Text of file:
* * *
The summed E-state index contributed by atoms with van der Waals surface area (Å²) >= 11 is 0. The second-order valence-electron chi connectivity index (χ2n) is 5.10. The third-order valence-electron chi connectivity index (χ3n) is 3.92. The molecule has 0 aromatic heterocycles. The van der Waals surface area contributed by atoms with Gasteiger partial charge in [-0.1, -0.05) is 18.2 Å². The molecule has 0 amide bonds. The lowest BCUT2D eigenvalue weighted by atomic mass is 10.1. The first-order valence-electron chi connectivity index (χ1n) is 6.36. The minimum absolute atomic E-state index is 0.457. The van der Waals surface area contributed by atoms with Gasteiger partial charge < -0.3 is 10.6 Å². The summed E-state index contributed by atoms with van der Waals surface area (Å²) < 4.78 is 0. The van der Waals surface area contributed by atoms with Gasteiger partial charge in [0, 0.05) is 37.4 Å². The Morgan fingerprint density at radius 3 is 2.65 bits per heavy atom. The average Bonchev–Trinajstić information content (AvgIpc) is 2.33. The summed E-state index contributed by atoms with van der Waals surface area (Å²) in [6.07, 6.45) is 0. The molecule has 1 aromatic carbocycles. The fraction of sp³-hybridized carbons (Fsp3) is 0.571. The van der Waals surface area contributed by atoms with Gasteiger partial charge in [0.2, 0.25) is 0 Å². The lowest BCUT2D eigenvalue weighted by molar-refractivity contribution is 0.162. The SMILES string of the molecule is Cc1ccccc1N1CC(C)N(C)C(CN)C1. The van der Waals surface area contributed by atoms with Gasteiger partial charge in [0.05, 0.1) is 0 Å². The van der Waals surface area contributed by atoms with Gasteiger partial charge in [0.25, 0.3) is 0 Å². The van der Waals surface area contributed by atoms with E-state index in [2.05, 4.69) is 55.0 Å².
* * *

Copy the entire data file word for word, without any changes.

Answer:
The summed E-state index contributed by atoms with van der Waals surface area (Å²) >= 11 is 0. The second-order valence-electron chi connectivity index (χ2n) is 5.10. The third-order valence-electron chi connectivity index (χ3n) is 3.92. The molecule has 0 aromatic heterocycles. The van der Waals surface area contributed by atoms with Gasteiger partial charge in [-0.1, -0.05) is 18.2 Å². The molecule has 0 amide bonds. The lowest BCUT2D eigenvalue weighted by atomic mass is 10.1. The first-order valence-electron chi connectivity index (χ1n) is 6.36. The minimum absolute atomic E-state index is 0.457. The van der Waals surface area contributed by atoms with Gasteiger partial charge < -0.3 is 10.6 Å². The summed E-state index contributed by atoms with van der Waals surface area (Å²) < 4.78 is 0. The van der Waals surface area contributed by atoms with Gasteiger partial charge in [0, 0.05) is 37.4 Å². The Morgan fingerprint density at radius 3 is 2.65 bits per heavy atom. The average Bonchev–Trinajstić information content (AvgIpc) is 2.33. The summed E-state index contributed by atoms with van der Waals surface area (Å²) in [6.07, 6.45) is 0. The molecule has 1 aromatic carbocycles. The fraction of sp³-hybridized carbons (Fsp3) is 0.571. The van der Waals surface area contributed by atoms with Gasteiger partial charge in [0.2, 0.25) is 0 Å². The lowest BCUT2D eigenvalue weighted by molar-refractivity contribution is 0.162. The SMILES string of the molecule is Cc1ccccc1N1CC(C)N(C)C(CN)C1. The van der Waals surface area contributed by atoms with Gasteiger partial charge in [0.05, 0.1) is 0 Å². The van der Waals surface area contributed by atoms with Gasteiger partial charge in [0.25, 0.3) is 0 Å². The van der Waals surface area contributed by atoms with E-state index in [2.05, 4.69) is 55.0 Å².